Many leadership teams spend significant amounts of time together determining strategies and plans for their organisation. Yet, for many, the resulting strategy lacks both clarity and coherence. As a result, nothing much really changes and managers end up simply responding to external events and competitor moves.

For example, I worked with a UK retailer who had recently developed a new ‘strategic plan’. The plan, however, was simply a list of goals and objectives that were, on the face of it, ‘good’ things to do, but which had no clear articulation of what the organisation really needed to focus on to succeed. There was no mention of the company’s target customers, for example, or on what dimension it would seek to beat its competitors (e.g. price leadership vs. product authority vs. speed/convenience, vs. expert service).

In other words, the company’s strategy was a ‘blob’ of warm words and unfocused ambition. Even the executive directors were unable to list the company’s top three priorities, so what chance did managers and colleagues have of making decisions that were in line with the strategy?

Strategies only work if they are clear, coherent and compelling. Here are 5 questions you can pose to ensure that your strategy achieves that aim:

  1. What is the fundamental challenge that our strategy addresses? Answering this question provides you with the ‘why’ of your strategy. All companies face a myriad of issues, opportunities and challenges, but what are the critical few factors that should shape your strategic choices. For instance, I once helped a UK homewares business develop a new growth strategy, following several years of static revenues. Our first task together focused on understanding why sales had been so flat, so that we could define the strategic challenge. While some managers thought that price was the biggest issue and others believed that the product range wasn’t sufficiently attractive, our analysis led to general agreement that the company’s key challenge was to refocus the organisation on new sales channels, reflecting changes in the way consumers were shopping for its products.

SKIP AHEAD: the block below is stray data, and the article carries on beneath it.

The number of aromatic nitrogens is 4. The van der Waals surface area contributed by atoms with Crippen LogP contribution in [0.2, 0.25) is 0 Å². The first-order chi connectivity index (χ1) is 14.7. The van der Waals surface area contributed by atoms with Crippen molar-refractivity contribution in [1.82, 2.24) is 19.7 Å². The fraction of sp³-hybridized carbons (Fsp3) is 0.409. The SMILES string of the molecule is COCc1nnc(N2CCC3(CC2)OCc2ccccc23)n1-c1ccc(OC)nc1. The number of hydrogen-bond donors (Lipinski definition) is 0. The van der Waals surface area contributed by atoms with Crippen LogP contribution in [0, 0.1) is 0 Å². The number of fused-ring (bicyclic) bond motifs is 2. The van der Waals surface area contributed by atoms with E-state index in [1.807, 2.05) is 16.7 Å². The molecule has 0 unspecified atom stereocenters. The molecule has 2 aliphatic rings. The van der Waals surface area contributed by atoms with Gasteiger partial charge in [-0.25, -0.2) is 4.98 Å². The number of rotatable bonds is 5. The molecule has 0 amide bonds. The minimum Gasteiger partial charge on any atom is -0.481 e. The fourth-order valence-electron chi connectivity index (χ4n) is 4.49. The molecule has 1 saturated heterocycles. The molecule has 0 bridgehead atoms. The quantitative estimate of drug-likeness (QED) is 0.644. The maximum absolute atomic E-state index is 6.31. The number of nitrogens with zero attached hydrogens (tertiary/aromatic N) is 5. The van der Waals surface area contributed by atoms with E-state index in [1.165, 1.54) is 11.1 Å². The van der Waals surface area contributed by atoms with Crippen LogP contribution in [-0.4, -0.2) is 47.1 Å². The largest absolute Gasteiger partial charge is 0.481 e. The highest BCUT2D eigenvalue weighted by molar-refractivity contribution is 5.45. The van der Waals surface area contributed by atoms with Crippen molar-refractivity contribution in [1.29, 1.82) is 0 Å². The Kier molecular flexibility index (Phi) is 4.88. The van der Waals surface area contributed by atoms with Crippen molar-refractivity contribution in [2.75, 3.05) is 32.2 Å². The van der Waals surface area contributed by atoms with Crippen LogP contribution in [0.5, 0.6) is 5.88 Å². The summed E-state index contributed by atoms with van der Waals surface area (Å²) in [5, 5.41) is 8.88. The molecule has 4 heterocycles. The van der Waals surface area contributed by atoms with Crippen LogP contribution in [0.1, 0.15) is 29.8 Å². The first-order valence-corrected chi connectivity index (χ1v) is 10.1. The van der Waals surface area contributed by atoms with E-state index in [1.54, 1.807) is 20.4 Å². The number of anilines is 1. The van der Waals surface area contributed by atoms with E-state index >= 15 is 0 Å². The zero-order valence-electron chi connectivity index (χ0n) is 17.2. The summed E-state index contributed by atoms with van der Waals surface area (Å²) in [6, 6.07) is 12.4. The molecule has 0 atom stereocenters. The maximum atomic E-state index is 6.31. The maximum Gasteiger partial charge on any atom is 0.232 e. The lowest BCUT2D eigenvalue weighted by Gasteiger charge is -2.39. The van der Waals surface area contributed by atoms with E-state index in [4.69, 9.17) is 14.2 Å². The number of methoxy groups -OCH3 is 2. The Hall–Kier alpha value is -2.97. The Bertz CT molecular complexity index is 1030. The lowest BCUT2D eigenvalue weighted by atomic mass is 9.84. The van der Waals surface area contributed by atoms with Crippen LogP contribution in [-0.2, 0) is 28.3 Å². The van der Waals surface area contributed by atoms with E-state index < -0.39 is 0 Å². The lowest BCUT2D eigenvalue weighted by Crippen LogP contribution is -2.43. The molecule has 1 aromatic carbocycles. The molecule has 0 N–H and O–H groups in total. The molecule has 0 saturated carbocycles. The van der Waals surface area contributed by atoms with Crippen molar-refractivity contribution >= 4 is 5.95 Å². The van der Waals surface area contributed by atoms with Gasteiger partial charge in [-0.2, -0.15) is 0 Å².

2. How will we make our customers’ lives better? Have you made clear choices about who your target customers are, and have you identified the needs, desires and frustrations of these customers that you’re aiming to satisfy? For example, Starbucks developed a global chain of coffee shops by providing affluent, on-the-go office workers with high-quality coffee and a ‘third place’ (neither home or work) where they could meet, relax and find some time for themselves.
  3. How will we win? You can only sustainably succeed if you’re able to differentiate your offer and your business from the competition. This means investing in assets and capabilities that set you apart. So, while Singapore Airlines will invest in the very latest inter-continental jets and service quality innovations to attract high-paying travellers, RyanAir has invested in a low-cost business model – low in-flight service, focus on ‘secondary’ airports, a fleet that is virtually 100% Boeing 737-800 – that enables it to offer low-fare travel to European budget passengers.
  4. What is our level of ambition? What level of growth, profit and performance are you aiming to deliver? What does success look like and how is this ambition reflected in a compelling #1 goal? For instance, I’ve recently written about how Topps Tiles developed an ambitious market share goal to drive their strategy
  5. What are our priorities for action? What are the few things you need to focus on over the next few years to succeed and achieve your strategic ambitions? For example, McDonalds is currently pursuing a strategy called ‘Accelerating the Arches’ by focusing on three priorities: (1) Maximize our Marketing; (2) Commit to the Core; and (3) Double-down on the 3D’s – Digital, Delivery and Drive-Thru.

Answering these five questions will help give you strategic clarity. The work will take time and effort, but, done well, it will help you to improve the lives of your customers, to go beyond ‘business as usual’ and drive real change, to engage your teams to achieve more and, ultimately, to drive the future success and growth of your business.